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Digital Subscriptions > Prospect Magazine > May 2016 > The French disconnection

The French disconnection

Exchanging Paris life for la France profonde is tempting—but lack of broadband is only one way in which government has neglected rural areas

In a Europe that feels increasingly vulnerable to terrorist attack, where taking public transport can often feel like an act of bravery and where, according to a 2013 survey by the European Environment Agency, more than 90 per cent of Europe’s city dwellers are exposed to levels of air pollution harmful to their health, it’s no wonder that the lure of the countryside is stronger than ever. Urban exodus in Western Europe has replaced the rural exodus of the post-war years. In Britain, 60,000 people are fleeing to the country every year; in France that figure is over 100,000.

Most of us have, at one time or another, harboured the dream of escaping to the wild to live a simpler, less stressful life, or of raising our children in a clean and peaceful environment. For many this dream dovetails nicely with the rising cost of urban living. In England in particular, where there are more than 400 people per km2, (compared to 121 people per km2 in France) remoteness has become a luxury commodity and many look to France for a piece of the wilderness. Few of us utopians, though, consider what the hidden lifestyle costs of escape might be.

I’ve experienced the full arc of dream to reality. In the winter of 2009, my husband, two youngest children and I left Paris for the Cévennes Mountains, one of France’s most remote and sparsely populated areas. (The average population density in the Cévennes is 14 people per km2.) Remoteness can be very cheap in France so for our four-bedroom, 17th-century stone house, with its crumbling outbuildings and its hectare of chestnut forest, we paid €140,000. Eight years later we moved back to Paris more broke and stressed than we were when we left and desperately trying to play professional catch-up.

On leaving the capital it had seemed like a no-brainer to me: I had two small children prone to chest infections and a husband who was having nightmares about environmental apocalypse. I longed to escape Paris’s dusty, heavily patrolled playgrounds, which formed the backdrop of my two eldest children’s childhoods. I imagined opening the back door of our new home and watching our boys rush out into the woods with their makeshift catapults like characters from a Jack London novel. What I did not envisage was that like most of their friends they too would become addicted to video games and that, given the choice, they would not spend their free time in the woods but playing Minecraft online. Nor had I imagined that their classmates who lived in the village, and not as we did in the hills, were a source of envy because they could stream cartoons. Dangerous and fruit less as it is to wish one’s children different from the way they are, I couldn’t help hoping that this situation would change. Not only did it not change, but I too began to see the slowness and unreliability of our internet connection as grounds for relocation.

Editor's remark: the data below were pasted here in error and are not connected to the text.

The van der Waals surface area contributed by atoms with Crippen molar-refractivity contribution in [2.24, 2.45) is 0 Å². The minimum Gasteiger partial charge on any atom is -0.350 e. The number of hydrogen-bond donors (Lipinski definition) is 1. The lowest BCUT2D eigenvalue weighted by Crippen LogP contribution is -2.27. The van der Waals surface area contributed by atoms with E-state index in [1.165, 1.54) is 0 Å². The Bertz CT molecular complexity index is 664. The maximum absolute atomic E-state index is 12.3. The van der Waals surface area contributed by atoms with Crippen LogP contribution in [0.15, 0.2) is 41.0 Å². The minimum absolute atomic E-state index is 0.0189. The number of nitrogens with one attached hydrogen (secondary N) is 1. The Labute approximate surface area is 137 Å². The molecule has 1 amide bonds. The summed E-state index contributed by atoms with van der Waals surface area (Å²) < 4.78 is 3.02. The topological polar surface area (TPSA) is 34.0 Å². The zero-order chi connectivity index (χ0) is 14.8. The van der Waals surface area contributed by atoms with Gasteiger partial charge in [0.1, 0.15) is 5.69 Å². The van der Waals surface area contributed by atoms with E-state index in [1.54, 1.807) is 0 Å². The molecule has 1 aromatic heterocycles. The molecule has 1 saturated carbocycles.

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In Prospect’s May issue: Simon Taylor and Bronwen Maddox on why Hinkley Point C is an expensive gamble that might not pay off. Philip Collins examines Iain Duncan Smith’s tenure as Secretary of State for Work and Pensions, and Lionel Shriver reveals why she stopped fighting being female. Alan Rusbridger responds to last month’s piece on the Guardian by Stephen Glover. Also in this issue: Nicholas Soames says there’s no such thing as "Project Fear” and Howard Davies reviews Melvyn King’s new book and suggests that we are vulnerable to another financial crisis. Plus Ruth Dudley Edwards examines the fading myths of the Easter Rising and Owen Hatherley suggests it’s time to look for a Plan B to solve London’s housing issues.
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